Information presented in this article may be triggering to some people. If you are having suicidal thoughts, contact the National Suicide Prevention Lifeline at 1–800–273–8255 for support and assistance from a trained counselor. If you or a loved one are in immediate danger, call 911.
I recently had a deep and engaging conversation that I later realized was exceptionally applicable to the veteran community, and, unfortunately, may also tie into our alarming statistic of 22 veterans a day ending their own lives. Often, we hear advice that sounds something like “don’t be an island,” or “be willing to ask for help; you can’t do it alone.” But, my conversation gave me a deeper look at how those with a DD-214 may get themselves into dark places without intentionally knowing.
My discussion contrasted being alone and being isolated. Alone is a physical status; if I am the only person in the room, I am alone. And, this is usually a good thing, and occasionally necessary for our mental health; it offers time to reflect, unwind and be with ourselves. It truly is an important infrequent practice. On the other hand, isolation is a mental and emotional state, and can be accomplished even in football stadium, surrounded by 65,000 other people.
Isolation can quickly become dangerous when we aren’t sharing our emotions and challenging thoughts with others. When those feelings and ideas are left inside, our problems quickly grow and we, individually, do not always have solutions to changes our thoughts or emotions. Further, we were trained while wearing the uniform to suppress emotions, focus on the mission and execute at all costs. Now, post-DD-214, we must pursue avenues to work through these emotions, memories and perplexing thoughts.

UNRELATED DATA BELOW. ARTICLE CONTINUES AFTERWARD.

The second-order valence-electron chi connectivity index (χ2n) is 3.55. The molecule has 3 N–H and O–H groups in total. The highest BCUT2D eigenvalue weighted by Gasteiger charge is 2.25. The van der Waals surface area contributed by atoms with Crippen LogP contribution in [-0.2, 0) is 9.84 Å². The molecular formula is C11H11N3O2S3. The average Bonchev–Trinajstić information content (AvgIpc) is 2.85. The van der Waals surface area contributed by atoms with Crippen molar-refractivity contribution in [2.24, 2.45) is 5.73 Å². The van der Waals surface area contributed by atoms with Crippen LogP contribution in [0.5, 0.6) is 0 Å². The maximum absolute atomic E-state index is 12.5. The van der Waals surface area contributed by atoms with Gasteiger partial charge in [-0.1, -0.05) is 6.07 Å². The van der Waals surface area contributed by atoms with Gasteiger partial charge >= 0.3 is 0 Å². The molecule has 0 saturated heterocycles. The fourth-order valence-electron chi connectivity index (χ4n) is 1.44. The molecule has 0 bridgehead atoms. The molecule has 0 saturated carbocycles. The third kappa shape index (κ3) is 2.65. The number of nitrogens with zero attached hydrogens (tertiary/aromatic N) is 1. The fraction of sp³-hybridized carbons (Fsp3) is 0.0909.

Before starting the Veterans in the Wild podcast, I was disengaged with the veteran community from my active duty time. Now, even only four months into this podcast adventure, I can absolutely testify to the sense of connection and joy I’ve felt when talking to another vet. And, if you have a DD-214, you’ve very likely sensed this feeling as well. We have a shared history, connection, sense of purpose, and know that, together, we’ve endured “THE SUCK.”
Of course, professional counseling is appropriate in many cases. Other veterans are not trained medical professionals. Often, the VA can provide counseling services, and many state and local governments also have veteran services as other options to explore.
You raised your right hand and swore an oath to defend our nation. You shouldn’t have to continue to carry the mental and emotional burden of your service, or any other puzzling thoughts, emotions or ideas. There is NEVER an inappropriate time, thought or emotion that doesn’t justify you asking for help!
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